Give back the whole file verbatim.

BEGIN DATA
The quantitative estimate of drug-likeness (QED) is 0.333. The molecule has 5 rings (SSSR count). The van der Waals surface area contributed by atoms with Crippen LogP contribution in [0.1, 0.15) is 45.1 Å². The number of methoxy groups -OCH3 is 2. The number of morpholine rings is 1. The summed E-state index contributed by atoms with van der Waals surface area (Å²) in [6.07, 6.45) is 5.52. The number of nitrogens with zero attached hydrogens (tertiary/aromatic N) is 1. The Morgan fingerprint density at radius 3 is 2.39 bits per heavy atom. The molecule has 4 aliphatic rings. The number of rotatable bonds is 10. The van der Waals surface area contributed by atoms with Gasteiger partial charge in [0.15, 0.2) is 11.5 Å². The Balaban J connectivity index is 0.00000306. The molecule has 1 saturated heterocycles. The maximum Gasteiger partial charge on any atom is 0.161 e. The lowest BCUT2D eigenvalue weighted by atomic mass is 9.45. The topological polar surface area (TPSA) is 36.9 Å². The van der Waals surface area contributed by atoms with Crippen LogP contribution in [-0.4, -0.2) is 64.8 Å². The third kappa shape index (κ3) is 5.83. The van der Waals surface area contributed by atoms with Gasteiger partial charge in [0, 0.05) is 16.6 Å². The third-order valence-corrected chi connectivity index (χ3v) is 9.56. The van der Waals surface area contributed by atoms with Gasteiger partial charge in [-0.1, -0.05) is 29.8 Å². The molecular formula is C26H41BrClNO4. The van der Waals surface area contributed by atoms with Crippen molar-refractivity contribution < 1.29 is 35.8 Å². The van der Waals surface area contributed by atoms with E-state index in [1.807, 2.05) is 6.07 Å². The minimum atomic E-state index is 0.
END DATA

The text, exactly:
The quantitative estimate of drug-likeness (QED) is 0.333. The molecule has 5 rings (SSSR count). The van der Waals surface area contributed by atoms with Crippen LogP contribution in [0.1, 0.15) is 45.1 Å². The number of methoxy groups -OCH3 is 2. The number of morpholine rings is 1. The summed E-state index contributed by atoms with van der Waals surface area (Å²) in [6.07, 6.45) is 5.52. The number of nitrogens with zero attached hydrogens (tertiary/aromatic N) is 1. The Morgan fingerprint density at radius 3 is 2.39 bits per heavy atom. The molecule has 4 aliphatic rings. The number of rotatable bonds is 10. The van der Waals surface area contributed by atoms with Gasteiger partial charge in [0.15, 0.2) is 11.5 Å². The Balaban J connectivity index is 0.00000306. The molecule has 1 saturated heterocycles. The maximum Gasteiger partial charge on any atom is 0.161 e. The lowest BCUT2D eigenvalue weighted by atomic mass is 9.45. The topological polar surface area (TPSA) is 36.9 Å². The van der Waals surface area contributed by atoms with Crippen LogP contribution in [-0.4, -0.2) is 64.8 Å². The third kappa shape index (κ3) is 5.83. The van der Waals surface area contributed by atoms with Gasteiger partial charge in [0, 0.05) is 16.6 Å². The third-order valence-corrected chi connectivity index (χ3v) is 9.56. The van der Waals surface area contributed by atoms with Gasteiger partial charge in [-0.1, -0.05) is 29.8 Å². The molecular formula is C26H41BrClNO4. The van der Waals surface area contributed by atoms with Crippen molar-refractivity contribution < 1.29 is 35.8 Å². The van der Waals surface area contributed by atoms with E-state index in [1.807, 2.05) is 6.07 Å². The minimum atomic E-state index is 0.